The WSIB Rate Model Has Changed
On January 1, 2020 Ontario’s Workplace Safety Insurance Board (WSIB) introduced a new rate model for setting employer premiums.
WSIB is an arm’s length provincial agency responsible for workplace compensation claims. Like other workplace compensation agencies in Canada, it is funded by employer premiums and administration fees. It covers over 5 million Ontario workers across 300,000 workplaces.
The new WSIB rate model seeks to simplify job classification, winnowing the framework from 155 groups to 34 classes and subclasses. It is based on the North American Classification System (NAICS), which classifies businesses by economic activity. As a result, WSIB classes are easier to understand but less specific.
WSIB sets employer premiums based on your industry’s risk profile and the history of your business. The rate model is applied through a two-step process:
- They set average premiums for each industry, classified by NAICS code. This risk profile is based on an analysis of claims by real businesses over their 100 years of operation.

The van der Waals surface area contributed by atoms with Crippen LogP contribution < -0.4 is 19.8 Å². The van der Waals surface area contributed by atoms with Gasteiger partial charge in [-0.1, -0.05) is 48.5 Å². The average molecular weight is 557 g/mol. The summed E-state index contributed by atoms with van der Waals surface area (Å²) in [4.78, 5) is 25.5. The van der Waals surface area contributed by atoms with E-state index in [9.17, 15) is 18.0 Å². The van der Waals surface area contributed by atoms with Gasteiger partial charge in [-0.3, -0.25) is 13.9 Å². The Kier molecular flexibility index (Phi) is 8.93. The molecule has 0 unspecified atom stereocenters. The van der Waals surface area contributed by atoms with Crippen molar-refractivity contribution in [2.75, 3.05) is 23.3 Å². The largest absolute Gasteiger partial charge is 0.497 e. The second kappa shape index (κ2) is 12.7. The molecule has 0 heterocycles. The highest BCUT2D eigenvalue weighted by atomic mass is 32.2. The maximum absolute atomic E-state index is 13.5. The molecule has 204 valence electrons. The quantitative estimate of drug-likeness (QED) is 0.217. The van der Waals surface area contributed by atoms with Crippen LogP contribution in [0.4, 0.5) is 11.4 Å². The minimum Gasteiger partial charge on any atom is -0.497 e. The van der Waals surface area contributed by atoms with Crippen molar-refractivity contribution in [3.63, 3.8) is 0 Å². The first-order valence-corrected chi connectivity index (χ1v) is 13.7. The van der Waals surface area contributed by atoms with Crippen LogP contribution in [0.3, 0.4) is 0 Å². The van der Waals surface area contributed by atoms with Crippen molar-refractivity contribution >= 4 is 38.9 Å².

- They compare your claim history, going back six years, to that of other businesses in your industry and place you in a risk band. The mid point of a risk band 60. If your business is assessed below 60 your premiums will decrease; if your business is assessed above 60 your premiums will increase.
- In setting your rate, WSIB also considers the size of your business. Larger businesses may find themselves in higher risk bands, because with a larger workforce the chance of a workplace accident increases.
The intent of the new WSIB rate model is to ensure fair premiums for every business. However, under the simplified structure some businesses have seen their premiums go up. And because one rate is applied to your whole workforce, no matter the job description, for some businesses that increase has been a challenge. To ease the transition, businesses with large premium increases will see it phased in over the next three years.
You can find WSIB’s updated Employer Classification Manual here.